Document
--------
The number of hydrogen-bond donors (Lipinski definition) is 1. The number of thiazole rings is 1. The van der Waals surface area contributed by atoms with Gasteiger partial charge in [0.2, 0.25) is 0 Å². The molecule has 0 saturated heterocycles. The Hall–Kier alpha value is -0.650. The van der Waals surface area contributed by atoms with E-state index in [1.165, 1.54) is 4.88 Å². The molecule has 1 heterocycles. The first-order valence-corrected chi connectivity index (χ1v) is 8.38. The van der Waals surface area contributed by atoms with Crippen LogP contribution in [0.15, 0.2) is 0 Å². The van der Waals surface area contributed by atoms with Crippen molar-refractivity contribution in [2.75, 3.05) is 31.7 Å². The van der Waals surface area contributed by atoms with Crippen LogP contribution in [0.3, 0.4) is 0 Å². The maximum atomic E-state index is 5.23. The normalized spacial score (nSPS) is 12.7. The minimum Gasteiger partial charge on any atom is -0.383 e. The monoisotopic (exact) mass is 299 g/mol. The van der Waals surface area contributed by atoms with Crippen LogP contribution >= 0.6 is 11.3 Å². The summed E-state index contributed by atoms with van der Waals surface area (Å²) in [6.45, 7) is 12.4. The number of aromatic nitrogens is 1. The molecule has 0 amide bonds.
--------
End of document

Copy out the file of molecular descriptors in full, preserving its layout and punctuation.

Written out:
The number of hydrogen-bond donors (Lipinski definition) is 1. The number of thiazole rings is 1. The van der Waals surface area contributed by atoms with Gasteiger partial charge in [0.2, 0.25) is 0 Å². The molecule has 0 saturated heterocycles. The Hall–Kier alpha value is -0.650. The van der Waals surface area contributed by atoms with E-state index in [1.165, 1.54) is 4.88 Å². The molecule has 1 heterocycles. The first-order valence-corrected chi connectivity index (χ1v) is 8.38. The van der Waals surface area contributed by atoms with Crippen LogP contribution in [0.15, 0.2) is 0 Å². The van der Waals surface area contributed by atoms with Crippen molar-refractivity contribution in [2.75, 3.05) is 31.7 Å². The van der Waals surface area contributed by atoms with Crippen LogP contribution in [0.3, 0.4) is 0 Å². The maximum atomic E-state index is 5.23. The normalized spacial score (nSPS) is 12.7. The minimum Gasteiger partial charge on any atom is -0.383 e. The monoisotopic (exact) mass is 299 g/mol. The van der Waals surface area contributed by atoms with Crippen LogP contribution >= 0.6 is 11.3 Å². The summed E-state index contributed by atoms with van der Waals surface area (Å²) in [6.45, 7) is 12.4. The number of aromatic nitrogens is 1. The molecule has 0 amide bonds.